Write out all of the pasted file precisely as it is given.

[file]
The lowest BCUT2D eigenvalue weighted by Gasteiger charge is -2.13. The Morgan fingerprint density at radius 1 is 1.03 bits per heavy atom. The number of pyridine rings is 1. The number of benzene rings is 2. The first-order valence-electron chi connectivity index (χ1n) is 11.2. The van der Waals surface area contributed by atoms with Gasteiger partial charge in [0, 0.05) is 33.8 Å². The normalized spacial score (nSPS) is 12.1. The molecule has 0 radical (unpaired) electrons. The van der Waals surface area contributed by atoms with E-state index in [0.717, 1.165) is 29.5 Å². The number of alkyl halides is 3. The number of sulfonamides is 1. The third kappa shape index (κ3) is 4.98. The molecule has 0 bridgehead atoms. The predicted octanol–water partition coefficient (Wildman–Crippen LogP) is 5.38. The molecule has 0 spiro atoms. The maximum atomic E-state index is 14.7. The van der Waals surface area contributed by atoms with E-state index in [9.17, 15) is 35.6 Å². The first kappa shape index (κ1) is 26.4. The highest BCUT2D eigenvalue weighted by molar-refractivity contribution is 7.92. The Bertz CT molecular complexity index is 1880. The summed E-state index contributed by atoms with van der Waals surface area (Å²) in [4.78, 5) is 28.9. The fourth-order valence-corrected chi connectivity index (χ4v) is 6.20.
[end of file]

The lowest BCUT2D eigenvalue weighted by Gasteiger charge is -2.13. The Morgan fingerprint density at radius 1 is 1.03 bits per heavy atom. The number of pyridine rings is 1. The number of benzene rings is 2. The first-order valence-electron chi connectivity index (χ1n) is 11.2. The van der Waals surface area contributed by atoms with Gasteiger partial charge in [0, 0.05) is 33.8 Å². The normalized spacial score (nSPS) is 12.1. The molecule has 0 radical (unpaired) electrons. The van der Waals surface area contributed by atoms with E-state index in [0.717, 1.165) is 29.5 Å². The number of alkyl halides is 3. The number of sulfonamides is 1. The third kappa shape index (κ3) is 4.98. The molecule has 0 bridgehead atoms. The predicted octanol–water partition coefficient (Wildman–Crippen LogP) is 5.38. The molecule has 0 spiro atoms. The maximum atomic E-state index is 14.7. The van der Waals surface area contributed by atoms with E-state index in [9.17, 15) is 35.6 Å². The first kappa shape index (κ1) is 26.4. The highest BCUT2D eigenvalue weighted by molar-refractivity contribution is 7.92. The Bertz CT molecular complexity index is 1880. The summed E-state index contributed by atoms with van der Waals surface area (Å²) in [4.78, 5) is 28.9. The fourth-order valence-corrected chi connectivity index (χ4v) is 6.20.